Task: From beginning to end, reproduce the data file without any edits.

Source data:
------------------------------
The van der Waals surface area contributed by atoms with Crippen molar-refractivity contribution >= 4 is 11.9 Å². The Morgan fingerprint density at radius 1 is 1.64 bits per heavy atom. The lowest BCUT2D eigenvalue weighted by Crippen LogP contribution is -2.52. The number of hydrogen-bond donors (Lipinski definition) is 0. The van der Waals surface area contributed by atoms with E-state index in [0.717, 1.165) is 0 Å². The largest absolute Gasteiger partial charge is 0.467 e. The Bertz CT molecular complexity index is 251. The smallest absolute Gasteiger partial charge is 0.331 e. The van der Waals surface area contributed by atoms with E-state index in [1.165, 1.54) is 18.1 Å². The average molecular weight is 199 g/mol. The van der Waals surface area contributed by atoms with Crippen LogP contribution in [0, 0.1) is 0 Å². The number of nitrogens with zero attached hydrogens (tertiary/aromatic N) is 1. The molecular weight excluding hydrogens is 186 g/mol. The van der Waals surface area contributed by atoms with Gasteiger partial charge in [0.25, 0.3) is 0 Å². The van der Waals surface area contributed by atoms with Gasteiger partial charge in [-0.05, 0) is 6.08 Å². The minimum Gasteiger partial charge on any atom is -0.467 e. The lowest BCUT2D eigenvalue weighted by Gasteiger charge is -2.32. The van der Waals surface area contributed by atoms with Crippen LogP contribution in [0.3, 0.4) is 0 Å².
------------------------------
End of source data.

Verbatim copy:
The van der Waals surface area contributed by atoms with Crippen molar-refractivity contribution >= 4 is 11.9 Å². The Morgan fingerprint density at radius 1 is 1.64 bits per heavy atom. The lowest BCUT2D eigenvalue weighted by Crippen LogP contribution is -2.52. The number of hydrogen-bond donors (Lipinski definition) is 0. The van der Waals surface area contributed by atoms with E-state index in [0.717, 1.165) is 0 Å². The largest absolute Gasteiger partial charge is 0.467 e. The Bertz CT molecular complexity index is 251. The smallest absolute Gasteiger partial charge is 0.331 e. The van der Waals surface area contributed by atoms with E-state index in [1.165, 1.54) is 18.1 Å². The average molecular weight is 199 g/mol. The van der Waals surface area contributed by atoms with Crippen LogP contribution in [0, 0.1) is 0 Å². The number of nitrogens with zero attached hydrogens (tertiary/aromatic N) is 1. The molecular weight excluding hydrogens is 186 g/mol. The van der Waals surface area contributed by atoms with Gasteiger partial charge in [0.25, 0.3) is 0 Å². The van der Waals surface area contributed by atoms with Gasteiger partial charge in [-0.05, 0) is 6.08 Å². The minimum Gasteiger partial charge on any atom is -0.467 e. The lowest BCUT2D eigenvalue weighted by Gasteiger charge is -2.32. The van der Waals surface area contributed by atoms with Crippen LogP contribution in [0.3, 0.4) is 0 Å².